"psychologist." Licensed therapists are able to practice independently, whereas
unlicensed therapists are supervised on a regular basis. These state licensing laws help
regulate who performs psychotherapy. The titles "counselor" &
"therapist" often may be legally used without any special training or license.
Psychiatrists are medical doctors (MDs) who specialize in psychiatry.
Training and educational background will influence the therapist's
approach to the etiology and treatment of abnormal behavior. For instance, psychiatrists
tend to adhere to the biological perspective, and therefore, are likely to treat
abnormality with medication. (Psychiatrist was first a medical doctor-biological
perspective was his training.)
Another common trait among therapists is their code of conduct
regarding clients. For example sexual contact between therapist and client is a prime
example of the therapist violating ethical guidelines and not acting in the best interests
of the client. ( I think we have all heard of cases where the therapist has suggested
having sex with the client, stating this act would help the client with their present
problem. This is definite misuse of power by the therapist because the client is so very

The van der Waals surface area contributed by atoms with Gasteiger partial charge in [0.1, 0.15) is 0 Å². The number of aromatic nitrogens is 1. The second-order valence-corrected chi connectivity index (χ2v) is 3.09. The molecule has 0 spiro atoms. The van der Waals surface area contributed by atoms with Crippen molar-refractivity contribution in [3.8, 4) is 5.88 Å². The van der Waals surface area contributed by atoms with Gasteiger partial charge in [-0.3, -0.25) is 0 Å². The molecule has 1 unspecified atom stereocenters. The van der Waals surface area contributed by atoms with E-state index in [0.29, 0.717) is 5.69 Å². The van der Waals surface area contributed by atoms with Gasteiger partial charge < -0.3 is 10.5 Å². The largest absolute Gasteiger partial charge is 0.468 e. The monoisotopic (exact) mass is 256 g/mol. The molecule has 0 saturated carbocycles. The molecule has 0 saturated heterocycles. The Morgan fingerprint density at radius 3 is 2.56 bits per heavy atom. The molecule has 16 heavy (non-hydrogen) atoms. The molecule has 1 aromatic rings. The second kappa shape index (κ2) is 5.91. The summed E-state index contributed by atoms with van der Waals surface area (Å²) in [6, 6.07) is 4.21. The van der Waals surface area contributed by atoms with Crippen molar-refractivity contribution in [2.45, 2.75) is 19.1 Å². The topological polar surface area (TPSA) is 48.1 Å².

vulnerable when seeking help. How do we know about this behavior: by law suits against
unethical behavior by a therapist.)
Therapist-client communication is confidential. Unless clients provide
written consent or are dangerous to themselves or others, all records and information
regarding therapy sessions are held in confidence. When the client shares with the
therapist an attempt to commit suicide or harm a third party, the therapist has the legal
obligation to protect both the client and society This may involve breaking
confidentiality on a need-to-know basis.
All therapists need to develop an atmosphere of rapport and trust with
their clients for effective psychotherapy to occur. All forms of psychotherapy require
some degree of client self-disclosure, and the extent to which the clients are at ease
with their therapists often dictates the rate of progress in therapy. In addition to
self-disclosure, the client must trust the therapist enough to follow the therapist's
direction and interventions. In fact. trust can lead to the all-important belief that the
therapist and therapy will help the client. Although rapport and trust are qualities that
most of us desire in our personal relationships with others, the therapist-client